Sumalatha Amarnath (third from left) is contesting as an independent candidate against JD(S)’s Nikhil Kumaraswamy (Photo: PTI)
Sumalatha Amarnath (third from left) is contesting as an independent candidate against JD(S)’s Nikhil Kumaraswamy (Photo: PTI)

The bitter battle for pride and legacy in Karnataka’s sugar city Mandya

  • While Sumalatha is contesting in the shadow of her hugely popular husband, CM Kumaraswamy’s son Nikhil is banking on his family, making the fight in Mandya a battle of legacies
  • The seat is also testing the JD(S)-Congress coalition’s resolve to remain together as a defeat for Nikhil could see the JD(S) pulling out of the alliance

BENGALURU : Mandya, the rich sugarcane growing district in south Karnataka, about 100 km from Bengaluru, is often viewed through the prism of its farmer agitations around agriculture, the Cauvery river water sharing dispute with neighbouring Tamil Nadu, and the concentration of the dominant Vokkaliga community, which wields significant influence over the state’s politics.

But these issues have been replaced in the run-up to the ongoing Lok Sabha polls by others like pride, self-respect and legacy.

“This is about bringing back Mandya’s self-respect. As a woman and daughter-in-law of this land I earnestly ask you not to lose this opportunity," said an emotional Sumalatha Amarnath (Sumalatha Ambareesh), appealing with her saree pallu held out, in her last address before end of campaigning on Tuesday.

The emotional appeal by the actor-turned-politician and wife of popular Kannada movie star M.H.Amarnath, better known as Ambareesh, is designed to make up for the lack of political tact on her side. Sumalatha jumped into the poll fray after the death of her husband in November last year and against the Congress that gave up Mandya to its coalition partner as part of an alliance agreement. Her opponent is 31-year-old Nikhil Kumaraswamy, who along with his cousin Prajwal Revanna will herald the entry of the third generation of politicians from the household of former Prime Minister H.D.Deve Gowda.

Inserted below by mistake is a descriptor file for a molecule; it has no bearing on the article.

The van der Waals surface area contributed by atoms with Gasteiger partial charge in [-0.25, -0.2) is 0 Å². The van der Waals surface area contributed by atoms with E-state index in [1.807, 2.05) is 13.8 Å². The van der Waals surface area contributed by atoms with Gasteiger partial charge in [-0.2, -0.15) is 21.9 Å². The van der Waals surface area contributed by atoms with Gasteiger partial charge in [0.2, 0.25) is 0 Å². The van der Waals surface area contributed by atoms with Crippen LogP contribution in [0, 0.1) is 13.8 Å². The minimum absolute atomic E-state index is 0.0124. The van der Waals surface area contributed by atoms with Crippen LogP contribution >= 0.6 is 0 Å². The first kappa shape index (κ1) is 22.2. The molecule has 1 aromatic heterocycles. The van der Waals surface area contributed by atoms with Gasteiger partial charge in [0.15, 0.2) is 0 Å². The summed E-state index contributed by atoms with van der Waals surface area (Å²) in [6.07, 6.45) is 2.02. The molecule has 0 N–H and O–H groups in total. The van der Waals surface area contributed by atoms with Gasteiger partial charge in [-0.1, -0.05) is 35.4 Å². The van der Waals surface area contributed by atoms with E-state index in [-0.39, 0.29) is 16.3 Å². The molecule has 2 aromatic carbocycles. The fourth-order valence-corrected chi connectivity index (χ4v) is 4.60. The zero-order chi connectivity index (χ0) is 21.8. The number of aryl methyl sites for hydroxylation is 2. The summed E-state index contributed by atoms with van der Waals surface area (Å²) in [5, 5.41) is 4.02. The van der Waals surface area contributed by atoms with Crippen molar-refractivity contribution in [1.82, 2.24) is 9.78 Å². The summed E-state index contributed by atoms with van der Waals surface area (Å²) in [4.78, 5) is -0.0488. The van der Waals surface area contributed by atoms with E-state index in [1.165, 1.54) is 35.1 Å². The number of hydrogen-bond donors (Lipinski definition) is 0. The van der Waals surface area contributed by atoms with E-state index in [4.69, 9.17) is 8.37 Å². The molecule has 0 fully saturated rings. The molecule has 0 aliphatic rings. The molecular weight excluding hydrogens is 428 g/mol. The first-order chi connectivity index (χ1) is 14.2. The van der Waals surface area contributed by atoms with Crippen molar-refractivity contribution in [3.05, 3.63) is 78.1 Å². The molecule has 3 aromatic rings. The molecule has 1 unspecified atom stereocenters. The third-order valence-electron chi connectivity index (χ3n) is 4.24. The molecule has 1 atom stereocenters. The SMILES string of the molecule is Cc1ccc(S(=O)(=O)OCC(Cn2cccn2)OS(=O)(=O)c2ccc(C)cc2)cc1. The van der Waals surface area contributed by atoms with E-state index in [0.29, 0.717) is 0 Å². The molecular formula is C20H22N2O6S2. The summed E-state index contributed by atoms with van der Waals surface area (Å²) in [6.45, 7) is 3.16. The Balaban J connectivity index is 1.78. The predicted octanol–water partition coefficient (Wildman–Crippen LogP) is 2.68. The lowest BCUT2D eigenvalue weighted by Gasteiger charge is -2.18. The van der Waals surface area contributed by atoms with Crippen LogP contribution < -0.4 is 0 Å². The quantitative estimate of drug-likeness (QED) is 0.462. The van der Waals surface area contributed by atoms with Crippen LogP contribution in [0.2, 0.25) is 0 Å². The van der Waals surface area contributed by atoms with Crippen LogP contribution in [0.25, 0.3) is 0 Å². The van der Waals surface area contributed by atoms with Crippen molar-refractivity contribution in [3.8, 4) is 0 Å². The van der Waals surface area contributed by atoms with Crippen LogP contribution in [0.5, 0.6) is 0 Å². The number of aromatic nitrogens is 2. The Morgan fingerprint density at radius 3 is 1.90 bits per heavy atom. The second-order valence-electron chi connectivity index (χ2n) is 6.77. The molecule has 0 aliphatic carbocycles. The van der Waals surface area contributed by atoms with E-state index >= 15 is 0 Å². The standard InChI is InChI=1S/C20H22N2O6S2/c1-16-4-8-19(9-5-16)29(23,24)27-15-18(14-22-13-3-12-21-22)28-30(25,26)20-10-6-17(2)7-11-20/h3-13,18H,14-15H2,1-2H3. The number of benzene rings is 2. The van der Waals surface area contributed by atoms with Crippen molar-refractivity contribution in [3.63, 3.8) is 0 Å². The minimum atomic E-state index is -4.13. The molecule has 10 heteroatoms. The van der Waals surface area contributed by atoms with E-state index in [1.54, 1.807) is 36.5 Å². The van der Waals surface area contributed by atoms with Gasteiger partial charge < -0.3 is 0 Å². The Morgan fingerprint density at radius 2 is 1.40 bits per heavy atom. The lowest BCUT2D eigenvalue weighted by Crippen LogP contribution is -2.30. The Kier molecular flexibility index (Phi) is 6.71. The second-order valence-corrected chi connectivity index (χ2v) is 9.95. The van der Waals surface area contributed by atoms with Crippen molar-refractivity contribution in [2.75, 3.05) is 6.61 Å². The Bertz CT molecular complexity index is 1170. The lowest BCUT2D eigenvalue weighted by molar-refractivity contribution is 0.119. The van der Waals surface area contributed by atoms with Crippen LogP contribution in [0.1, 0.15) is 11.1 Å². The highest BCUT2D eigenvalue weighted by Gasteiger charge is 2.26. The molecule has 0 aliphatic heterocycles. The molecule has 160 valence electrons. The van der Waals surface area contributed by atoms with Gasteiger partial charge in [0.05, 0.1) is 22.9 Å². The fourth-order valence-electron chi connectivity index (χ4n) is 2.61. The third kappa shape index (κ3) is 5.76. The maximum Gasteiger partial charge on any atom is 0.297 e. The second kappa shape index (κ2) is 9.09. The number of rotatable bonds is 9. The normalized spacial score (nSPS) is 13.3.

While Sumalatha is contesting in the shadow of her hugely popular husband, Nikhil is banking on his family to send him to Parliament, making the fight in Mandya a battle of legacies.

Often finding itself among local headlines for its passionate participation in agitations and blocking of the all-important Bengaluru-Mysuru state highway, Mandya is transforming as the toast of prime time news with heads of national publications making a beeline to report from the district this time around.

“The challenge is huge as I am up against the ruling party. All eight legislators are from JD(S), three of them are ministers, CM, ex-PM and the might of their other family members," Sumalatha said when Mint caught up with her recently on her campaign trail.

While most people in the district line up to get a glimpse of the actress, most women often assure her full support in the polls.

Her opponents also resort to similar tactics knowing well the volatile nature of the Mandya voters, known to be swayed by emotions.

“If they want, they will take money and still turn en masse against a party to teach them a lesson," said a senior politician who was member of the JD(S) for several years.

Chants like “annan notu akkang vote" that roughly translates to take money from Anna (Kumarswamy) and vote for Akka (Sumalatha).

Karnataka chief minister Kumaraswamy has shed tears on stage, often citing the adverse impact on his health of the alleged witch hunt against his family.

Sumalatha has the backing of disgruntled Congress and JD(S) supporters as well as the Bharatiya Janata Party (BJP), that is looking for an entry into the Vokkaliga heartland, where it has limited presence.

The seat is also testing the coalition’s resolve to remain together as a defeat for Nikhil in all probability could see the JD(S) pull out of the alliance and government. Even a section of the local JD(S) leaders has rebelled against the party after they were overlooked in order to promote the family of their supremo. Irrespective of the results, the contest is likely to have a lasting effect on the political landscape of Mandya-- known as the sugar city of Karnataka--which has seen a really bitter battle.

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